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October 13, 2010

Money Shrink Makeovers

We sent a pair of successful professionals with serious wallet woes to a money therapist for some tough love about their freewheeling financial ways.

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hand with jewelry and money

Photo Credit: Bill Diodato

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Think you have issues with money? NYC-based money therapist Lora Sasiela takes two financially wayward women and points them in the right direction.

I'm Six Figures in the Red!
Danielle Liss, 34, lawyer, Las Vegas
INCOME: $100,000 plus bonus
SAVINGS: $0
DEBT: $142,000

I'm a stress shopper, and I've always had a thing for shoes. When life got crazy, I'd hit DSW on the weekend and buy a few new pairs. Then two years ago, my grandmother, with whom I was very close, suffered a massive stroke. After getting the news, I found myself at Saks, where I spent $1,300 on a pair of Valentinos, Cole Haans, Kate Spades, and two Choos. Two days later, I bought another pair of Spades and some Stuart Weitzmans. Thanks to shopping trips like that, plus student loans, I'd racked up $167,000 in debt. Just think about that number—it's a monster. But I didn't think about it much because when I did, I'd start shaking and get a stomachache. Though I never missed a minimum payment—not once—I just couldn't admit to myself what I knew deep down: I was a shopping addict.

A few months later, after I visited my grandmother in the hospice, I went on another shopping binge. I went directly to DSW because I just had to have a pair of gold peep-toe slingbacks. It was urgent; they would complete my collection. I was deeply grieving, and all I could think to do was buy shoes. Walking out of the store with them, I felt relief.

But it wouldn't last. Soon after, Citibank sent me a notice: They were tripling my interest rate to 27 percent. I couldn't pay it, even though I was making $100K plus bonuses as an attorney. I created a budget spreadsheet, but looking at it made me sick. Then a friend challenged me to blog about the entire experience. I realized then that if I was ever going to get out of this mess, I had to be honest with myself. So I started "The Danielle Deficit." Blogging about my spending problem was therapeutic and a really great way to hold myself accountable. My friends tracked my progress and cheered me on. I got credit counseling and learned to cut out shopping, vacations, and other frivolous expenses. I replaced my shoe-buying high with the debt-killing high. Last year, I paid off $20,000.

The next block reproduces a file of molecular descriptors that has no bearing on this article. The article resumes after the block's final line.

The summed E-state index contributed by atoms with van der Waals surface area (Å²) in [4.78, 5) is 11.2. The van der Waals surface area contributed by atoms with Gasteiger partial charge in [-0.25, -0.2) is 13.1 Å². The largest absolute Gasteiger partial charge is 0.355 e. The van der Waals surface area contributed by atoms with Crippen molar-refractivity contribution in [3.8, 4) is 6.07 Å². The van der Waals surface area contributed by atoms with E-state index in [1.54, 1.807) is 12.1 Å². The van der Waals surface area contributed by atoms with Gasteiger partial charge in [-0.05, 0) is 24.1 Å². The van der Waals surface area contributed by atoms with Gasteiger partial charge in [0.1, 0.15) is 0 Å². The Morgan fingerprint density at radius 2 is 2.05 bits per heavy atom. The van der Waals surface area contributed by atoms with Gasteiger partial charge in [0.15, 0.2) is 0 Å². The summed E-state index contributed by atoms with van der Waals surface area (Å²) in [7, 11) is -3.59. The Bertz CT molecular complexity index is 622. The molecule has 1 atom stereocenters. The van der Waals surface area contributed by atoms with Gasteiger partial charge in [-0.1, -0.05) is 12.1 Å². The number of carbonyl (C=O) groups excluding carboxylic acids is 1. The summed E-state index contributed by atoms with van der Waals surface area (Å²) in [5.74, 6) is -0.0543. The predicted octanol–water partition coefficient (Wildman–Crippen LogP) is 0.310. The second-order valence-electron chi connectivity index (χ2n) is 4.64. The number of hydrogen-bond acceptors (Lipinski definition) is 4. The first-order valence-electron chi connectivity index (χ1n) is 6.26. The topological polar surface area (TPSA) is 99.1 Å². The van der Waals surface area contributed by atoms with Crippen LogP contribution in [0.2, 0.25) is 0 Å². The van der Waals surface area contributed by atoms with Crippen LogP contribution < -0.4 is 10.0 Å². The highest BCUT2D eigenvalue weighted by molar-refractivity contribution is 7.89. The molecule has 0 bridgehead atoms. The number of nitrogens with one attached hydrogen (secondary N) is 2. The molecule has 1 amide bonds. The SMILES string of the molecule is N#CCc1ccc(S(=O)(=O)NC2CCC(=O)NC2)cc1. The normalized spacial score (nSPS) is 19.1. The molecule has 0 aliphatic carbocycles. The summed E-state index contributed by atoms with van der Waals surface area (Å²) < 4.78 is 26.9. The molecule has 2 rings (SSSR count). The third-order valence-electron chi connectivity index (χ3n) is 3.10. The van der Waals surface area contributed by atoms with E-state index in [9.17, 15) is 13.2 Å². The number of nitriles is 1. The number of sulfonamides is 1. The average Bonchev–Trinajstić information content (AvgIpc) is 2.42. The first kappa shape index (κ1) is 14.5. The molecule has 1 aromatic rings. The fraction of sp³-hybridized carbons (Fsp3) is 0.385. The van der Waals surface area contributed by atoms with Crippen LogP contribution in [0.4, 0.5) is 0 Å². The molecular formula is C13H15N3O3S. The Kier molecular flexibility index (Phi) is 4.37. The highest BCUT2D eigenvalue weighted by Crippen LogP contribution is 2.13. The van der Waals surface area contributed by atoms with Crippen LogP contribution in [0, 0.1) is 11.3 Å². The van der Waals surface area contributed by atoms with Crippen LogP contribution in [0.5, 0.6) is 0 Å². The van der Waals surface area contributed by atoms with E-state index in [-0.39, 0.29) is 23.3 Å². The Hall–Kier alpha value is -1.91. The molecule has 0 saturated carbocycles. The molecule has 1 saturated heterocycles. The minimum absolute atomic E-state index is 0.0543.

I still treat myself now and then at Kohl's (with coupons!). I feel so much happier and more alive now than when I dulled all my feelings with shopping trips. But now I've grown so obsessed with killing my debt that I'm not saving anything. My husband and I had a leaky sink a few weeks ago, and I was panicked because, dear God, what if we needed a plumber?! We should be saving for an emergency fund and retirement—and, someday when this is all over, for a nice Mediterranean cruise together.

The Shrink Says: Danielle is a compulsive shopper. If she goes right from the hospice to a shoe store, that's a clear attempt to self-soothe, to distract from an emotionally intolerable place. We talked about how she's made a lot of strides, but because she's white-knuckling it, she's at a high risk for relapsing if she doesn't explore what's behind the behavior. It's like going on a strict diet—it's not long before your face is in a chocolate cake. Danielle needs to start putting away a small sum each month, as little as $25, to establish the habit. She should read about compulsive shopping, to reflect on how she got here. And she needs a support network she can call when she's tempted to hit the mall.

Danielle's Takeaway: I want big savings and big debt payoff—right now! But I know I can't have both, so I'm going to start small and save $100 each month. I've tried Debtors Anonymous, and it didn't resonate with me because it felt too remedial. But I will explore joining a local money club. I also bought a book Lora recommended, April Benson's I Shop, Therefore I Am, about compulsive shopping. I'm going to start on it right after I finish the latest Jennifer Weiner, which just arrived in the mail.


NEXT PAGE: I Haven't Paid Taxes in Six Years!


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